Search Images Maps Play YouTube News Gmail Drive More »
Sign in
Screen reader users: click this link for accessible mode. Accessible mode has the same essential features but works better with your reader.

Patents

  1. Advanced Patent Search
Publication numberUS4956178 A
Publication typeGrant
Application numberUS 07/432,591
Publication dateSep 11, 1990
Filing dateNov 6, 1989
Priority dateJul 11, 1988
Fee statusPaid
Publication number07432591, 432591, US 4956178 A, US 4956178A, US-A-4956178, US4956178 A, US4956178A
InventorsStephen F. Badylak, Leslie A. Geddes, Gary Lantz, Arthur C. Coffey
Original AssigneePurdue Research Foundation
Export CitationBiBTeX, EndNote, RefMan
External Links: USPTO, USPTO Assignment, Espacenet
For grafting intestine tissue
US 4956178 A
Abstract
This invention relates to a method for preparation of a tissue graft composition from a segment of small intestine. A tissue graft composition is described which comprises the tunica submucosa of a segment of small intestine of a warm-blooded vertebrate wherein the tunica submucosa is deliminated from the tunica muscularis and at least the luminal portion of the tunica mucosa. The tissue graft composition has been shown to have excellent mechanical characteristics, as well as non-allergenicity and non-thrombogenicity in applications as vascular autografts, vascular allografts, and vascular heterografts.
Images(1)
Previous page
Next page
Claims(3)
We claim:
1. A tissue graft composition comprising the tunica submucosa, the muscularis mucosa and the stratum compactum of the tunica mucosa of a segment of intestinal tissue of a warm-blooded vertebrate, said tunica submucosa, muscularis mucosa and stratum compactum being delaminated from the tunica muscularis and the luminal portion of the tunica mucosa of said segment of intestinal tissue.
2. The tissue graft composition of claim 1 formed into a cylinder having a pre-determined luminal diameter and sutured along the length of the cylinder.
3. The tissue graft composition of claim 2 wherein the stratum compactum forms the luminal surface of the cylinder.
Description

This is a continuation of application Ser. No. 07/217,299 filed July 11, 1988, now U.S. Pat. No. 4,902,508.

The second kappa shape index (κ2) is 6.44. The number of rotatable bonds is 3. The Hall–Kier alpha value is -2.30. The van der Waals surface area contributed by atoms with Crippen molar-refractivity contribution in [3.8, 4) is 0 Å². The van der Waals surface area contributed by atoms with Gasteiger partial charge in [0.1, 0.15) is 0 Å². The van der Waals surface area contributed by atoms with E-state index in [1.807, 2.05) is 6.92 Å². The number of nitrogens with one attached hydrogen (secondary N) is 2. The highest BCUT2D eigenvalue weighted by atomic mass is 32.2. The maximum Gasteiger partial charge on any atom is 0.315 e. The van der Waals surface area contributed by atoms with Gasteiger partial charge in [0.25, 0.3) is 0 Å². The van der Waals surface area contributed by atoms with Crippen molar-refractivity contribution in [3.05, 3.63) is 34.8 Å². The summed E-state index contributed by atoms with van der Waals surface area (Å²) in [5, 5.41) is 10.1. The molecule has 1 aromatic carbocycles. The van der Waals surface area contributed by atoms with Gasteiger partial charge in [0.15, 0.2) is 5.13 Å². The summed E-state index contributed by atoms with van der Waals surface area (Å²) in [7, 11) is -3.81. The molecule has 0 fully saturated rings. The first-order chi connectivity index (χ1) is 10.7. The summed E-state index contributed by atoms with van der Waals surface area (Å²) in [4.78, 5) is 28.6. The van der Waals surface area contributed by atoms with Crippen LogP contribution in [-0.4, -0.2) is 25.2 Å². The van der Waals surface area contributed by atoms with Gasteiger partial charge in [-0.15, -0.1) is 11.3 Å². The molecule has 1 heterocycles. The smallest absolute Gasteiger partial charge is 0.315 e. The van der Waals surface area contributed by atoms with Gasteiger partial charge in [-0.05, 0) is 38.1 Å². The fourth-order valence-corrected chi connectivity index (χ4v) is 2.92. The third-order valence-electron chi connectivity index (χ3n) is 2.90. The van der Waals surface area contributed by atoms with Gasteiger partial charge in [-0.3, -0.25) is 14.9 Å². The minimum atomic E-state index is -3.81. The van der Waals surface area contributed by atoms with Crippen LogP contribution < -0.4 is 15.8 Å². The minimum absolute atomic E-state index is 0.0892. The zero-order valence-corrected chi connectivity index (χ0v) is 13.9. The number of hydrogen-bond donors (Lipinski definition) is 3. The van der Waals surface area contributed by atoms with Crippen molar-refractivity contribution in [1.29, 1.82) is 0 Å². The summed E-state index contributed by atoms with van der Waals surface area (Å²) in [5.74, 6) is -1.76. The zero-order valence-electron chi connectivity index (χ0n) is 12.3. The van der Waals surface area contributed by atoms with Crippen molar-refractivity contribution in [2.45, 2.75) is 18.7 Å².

This invention relates to a novel tissue graft composition exhibiting strength, patency, infection resistance, non-immunogenicity, non-thombogenicity, and resistance to aneurysm formation surpassing many synthetic graft materials. More particularly, this invention is directed to tissue graft compositions comprising the submucosal and basilar mucosal portions of the small intestine and to methods for preparation and use of such compositions.

BACKGROUND OF THE INVENTION

Tissue graft materials have today attained considerable clinical and economic significance. It is estimated that in 1986 $130 million was spent for vascular grafts alone, not including coronary artery bypass grafts. Yet success rates for vascular graft procedures Pale in comparison to those of most other surgical procedures. For example, a 5-year cumulative patency of 50% is considered excellent for small diameter vascular grafts. Such low success rates result, in large part, from one or more physical or functional deficiencies in the graft materials currently in clinical use.

Identification of materials suitable for tissue grafts is particularly difficult because such materials must possess a variety of disparate properties. For example, vascular graft materials must not only exhibit mechanical stability under continuous stress, but they also must have porosity adequate for capillarization, compliance similar to that of the host tissue, and high negative Zeta potentials (so as to be nonthrombogenic). Further they should be non-allergenic, non-carcinogenic, and preferably inexpensive to fabricate.

Few, if any, tissue graft materials possess all of the desirable properties. Literature reports of research and develoPment in the area of vascular grafts reflect a significant ongoing effort to overcome the shortcomings common to currently known graft materials.

Both synthetic and autogenous materials have been used for vascular grafts. Among synthetics, expanded polytetrafluoroethylene (PTFE) is a commonly used vascular graft material, particularly for small vessel bypass surgeries. However, expanded PTFE grafts are susceptible to neointimal hyperplasia and late graft thrombosis (e.g., 6-year patency rates of approximately 50% for femoropopliteal bypasses). PTFE grafts are reported to have even lower success rates when used in the venous circulation.